The United States was able to quickly confirm the death of the Islamic State’s leader in southern Syria this past October because it had his DNA and other biometric data on file from an encounter with him from long before he took the helm of the terror group.
U.S. officials are still refusing to share the true identity of the man known to most of the world only by his nom-de-guerre, Abu al-Hassan al-Hashimi al-Qurashi.
But a U.S. military official told VOA that Abu al-Hassan was one of the last of the group’s legacy leaders, around since its founding, and that with his death, leadership of IS has passed to a new generation.
“The ideology is non-constraining, so there is a new team of leaders,” the official said on the condition of anonymity in order to discuss the intelligence.
IS’ new leader, Abu al-Hussein al-Husseini al-Qurashi, is “not from the original team,” the official added, warning that the group, despite its weakened state, has maintained its ability to prepare for leadership losses.
“As those [new] leaders are killed, there are people who are trained and ready to come behind them,” the official said.
That ability has been critical to IS’ survival, which has seen its forces whittled down from tens of thousands of fighters during the height of its self-proclaimed caliphate in Iraq and Syria, to as few as 6,000 now.
U.S. and coalition efforts have likewise removed a series of key IS officials from the battlefield through a series of airstrikes and arrests.
Since last February, when a U.S. special forces raid led to the death of IS leader Abu Ibrahim al-Hashimi al-Qurashi, also known as Hajji ‘Abdallah, at least six other senior IS officials have been killed or detained.
Just this past September, U.S. National Counterterrorism Center Director Christine Abizaid described Islamic State as being forced to go into survival mode due to “major talent loss.”
“Given that two ISIS leaders have been killed in less than one year, the organization is at a nadir,” Colin Clarke, director of research at the global intelligence firm The Soufan Group, told VOA, using an acronym for the terror group.
“It remains dangerous, but nowhere near as capable as it was even just two or three years ago,” he added.
The success of the U.S. and its partner forces in targeting and eliminating IS leaders across northern Syria may be one reason Abu al-Hassan took refuge in southern Syria, where the terror group is thought to have just a few hundred fighters.
Still, Abu al-Hassan’s presence in Daraa took many by surprise.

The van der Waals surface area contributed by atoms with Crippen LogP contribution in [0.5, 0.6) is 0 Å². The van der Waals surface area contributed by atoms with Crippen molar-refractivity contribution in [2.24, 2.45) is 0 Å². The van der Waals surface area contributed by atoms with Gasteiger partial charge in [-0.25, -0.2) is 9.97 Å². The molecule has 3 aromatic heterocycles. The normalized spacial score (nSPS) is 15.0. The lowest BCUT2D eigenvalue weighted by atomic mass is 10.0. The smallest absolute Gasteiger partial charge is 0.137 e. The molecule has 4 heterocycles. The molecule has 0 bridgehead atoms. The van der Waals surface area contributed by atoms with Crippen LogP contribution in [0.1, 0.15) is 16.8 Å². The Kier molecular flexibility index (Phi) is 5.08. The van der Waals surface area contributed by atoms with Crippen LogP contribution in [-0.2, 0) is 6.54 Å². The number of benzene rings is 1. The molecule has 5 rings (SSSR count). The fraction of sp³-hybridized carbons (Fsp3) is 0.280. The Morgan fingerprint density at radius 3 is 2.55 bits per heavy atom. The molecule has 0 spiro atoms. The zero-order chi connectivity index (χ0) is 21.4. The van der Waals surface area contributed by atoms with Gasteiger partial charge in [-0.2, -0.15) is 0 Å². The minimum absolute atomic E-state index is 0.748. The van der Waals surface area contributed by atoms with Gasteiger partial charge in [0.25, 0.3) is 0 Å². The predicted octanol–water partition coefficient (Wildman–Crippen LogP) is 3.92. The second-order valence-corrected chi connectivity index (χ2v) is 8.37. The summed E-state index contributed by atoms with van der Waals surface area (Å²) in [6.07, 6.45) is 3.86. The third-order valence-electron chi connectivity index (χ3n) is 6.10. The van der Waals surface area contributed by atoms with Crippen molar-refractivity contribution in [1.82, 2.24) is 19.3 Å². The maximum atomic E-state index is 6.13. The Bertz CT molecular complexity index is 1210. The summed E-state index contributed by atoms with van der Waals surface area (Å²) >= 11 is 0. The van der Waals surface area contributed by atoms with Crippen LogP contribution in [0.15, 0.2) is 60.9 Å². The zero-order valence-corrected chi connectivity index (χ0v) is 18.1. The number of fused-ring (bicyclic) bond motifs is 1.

U.S. officials tell VOA the Free Syrian Army contacted them through an intermediary because while its leaders knew they were going after senior IS officials, they were unsure of whom had actually been killed.
And there are some doubts about whether IS will continue to use southern Syria as a refuge.
U.S. officials “haven’t seen a widespread movement” of IS to that part of the country, the senior military official told VOA. “This is perhaps an anomaly.”
U.S. officials also have warned that the core group, weakened as it may be, remains a serious long-term threat. They point to the thousands of IS fighters languishing in prisons across northeastern Syria and to the group’s ability to spread its ideology at displaced persons camps like al-Hol and al-Roj, described by some as a “breeding ground” for the next generation of jihadi fighters.
“ISIS is able to continue to recruit and replace its leaders,” said Myles Caggins, a senior fellow at the Washington-based New Lines Institute and a former spokesperson for the U.S.-led coalition, using another acronym for the terror group.
Caggins told VOA that while the effectiveness of many of the IS leaders “has diminished greatly” since the height of its self-proclaimed caliphate, it has not diminished the overall zeal of the group’s followers.
“We have seen ISIS members in West Africa, as well as in Southwest Asia, pledge allegiance to the new caliphate,” he said. “This is just a sign that the world must continue to pay attention.”
Other analysts echo the concerns.
Islamic State is “not based off of sort of a charismatic leadership model,” Aaron Zelin, a fellow at the Washington Institute for Near East Policy who specializes in jihadism, told VOA.
“It’s based off more of a legalistic leadership model meaning the leader itself doesn’t really matter,” Zelin said. “For them, it’s kind of irrelevant who it is so long as, you know, the central leadership in the Shura Council says that this is the guy and that he has the legitimate credentials, people will follow him.”
Others warn the new leadership should not be underestimated.
“Targeting leadership yields short-term benefits for counterterrorism and essentially manages the threat, but for a group like ISIS [it] will not be enough to end the threat, something the U.S. should have learned after nearly two decades targeting terrorist leaders in Iraq,” Katherine Zimmerman, a fellow at the American Enterprise Institute, told VOA via text.
“Killing off the so-called legacy leaders simply brings to power the next generation, who have learned the lessons of their predecessors and will carry the black flag forward,” she noted.